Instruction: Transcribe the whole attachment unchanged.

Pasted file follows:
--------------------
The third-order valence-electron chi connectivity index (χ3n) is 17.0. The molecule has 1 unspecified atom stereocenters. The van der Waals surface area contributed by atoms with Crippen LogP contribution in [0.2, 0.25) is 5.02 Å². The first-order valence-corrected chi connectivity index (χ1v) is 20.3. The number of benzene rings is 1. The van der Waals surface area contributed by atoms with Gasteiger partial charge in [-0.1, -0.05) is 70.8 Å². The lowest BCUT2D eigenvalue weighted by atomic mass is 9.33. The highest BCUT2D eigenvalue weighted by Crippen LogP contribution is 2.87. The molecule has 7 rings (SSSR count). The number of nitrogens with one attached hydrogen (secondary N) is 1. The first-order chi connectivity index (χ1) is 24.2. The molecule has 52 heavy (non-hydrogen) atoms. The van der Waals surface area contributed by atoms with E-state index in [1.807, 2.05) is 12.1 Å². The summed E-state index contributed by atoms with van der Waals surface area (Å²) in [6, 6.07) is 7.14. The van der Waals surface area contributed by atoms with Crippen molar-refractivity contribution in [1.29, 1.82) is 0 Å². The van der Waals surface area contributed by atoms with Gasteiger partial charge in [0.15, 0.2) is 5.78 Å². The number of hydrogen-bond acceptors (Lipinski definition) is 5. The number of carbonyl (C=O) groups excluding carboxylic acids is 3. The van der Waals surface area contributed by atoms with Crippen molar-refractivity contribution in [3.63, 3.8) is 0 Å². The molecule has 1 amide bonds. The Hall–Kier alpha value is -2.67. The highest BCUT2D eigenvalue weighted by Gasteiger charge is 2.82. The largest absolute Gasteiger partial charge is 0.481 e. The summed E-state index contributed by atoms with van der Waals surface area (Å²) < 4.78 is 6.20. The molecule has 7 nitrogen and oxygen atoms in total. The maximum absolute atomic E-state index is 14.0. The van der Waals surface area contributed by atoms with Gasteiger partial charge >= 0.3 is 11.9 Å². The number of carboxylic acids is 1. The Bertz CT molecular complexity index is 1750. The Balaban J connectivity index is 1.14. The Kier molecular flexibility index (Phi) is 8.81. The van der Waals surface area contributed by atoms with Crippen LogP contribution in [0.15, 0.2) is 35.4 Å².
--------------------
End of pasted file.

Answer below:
The third-order valence-electron chi connectivity index (χ3n) is 17.0. The molecule has 1 unspecified atom stereocenters. The van der Waals surface area contributed by atoms with Crippen LogP contribution in [0.2, 0.25) is 5.02 Å². The first-order valence-corrected chi connectivity index (χ1v) is 20.3. The number of benzene rings is 1. The van der Waals surface area contributed by atoms with Gasteiger partial charge in [-0.1, -0.05) is 70.8 Å². The lowest BCUT2D eigenvalue weighted by atomic mass is 9.33. The highest BCUT2D eigenvalue weighted by Crippen LogP contribution is 2.87. The molecule has 7 rings (SSSR count). The number of nitrogens with one attached hydrogen (secondary N) is 1. The first-order chi connectivity index (χ1) is 24.2. The molecule has 52 heavy (non-hydrogen) atoms. The van der Waals surface area contributed by atoms with E-state index in [1.807, 2.05) is 12.1 Å². The summed E-state index contributed by atoms with van der Waals surface area (Å²) in [6, 6.07) is 7.14. The van der Waals surface area contributed by atoms with Crippen molar-refractivity contribution in [1.29, 1.82) is 0 Å². The van der Waals surface area contributed by atoms with Gasteiger partial charge in [0.15, 0.2) is 5.78 Å². The number of hydrogen-bond acceptors (Lipinski definition) is 5. The number of carbonyl (C=O) groups excluding carboxylic acids is 3. The van der Waals surface area contributed by atoms with Crippen molar-refractivity contribution in [3.63, 3.8) is 0 Å². The molecule has 1 amide bonds. The Hall–Kier alpha value is -2.67. The highest BCUT2D eigenvalue weighted by Gasteiger charge is 2.82. The largest absolute Gasteiger partial charge is 0.481 e. The summed E-state index contributed by atoms with van der Waals surface area (Å²) < 4.78 is 6.20. The molecule has 7 nitrogen and oxygen atoms in total. The maximum absolute atomic E-state index is 14.0. The van der Waals surface area contributed by atoms with Gasteiger partial charge >= 0.3 is 11.9 Å². The number of carboxylic acids is 1. The Bertz CT molecular complexity index is 1750. The Balaban J connectivity index is 1.14. The Kier molecular flexibility index (Phi) is 8.81. The van der Waals surface area contributed by atoms with Crippen LogP contribution in [0.15, 0.2) is 35.4 Å².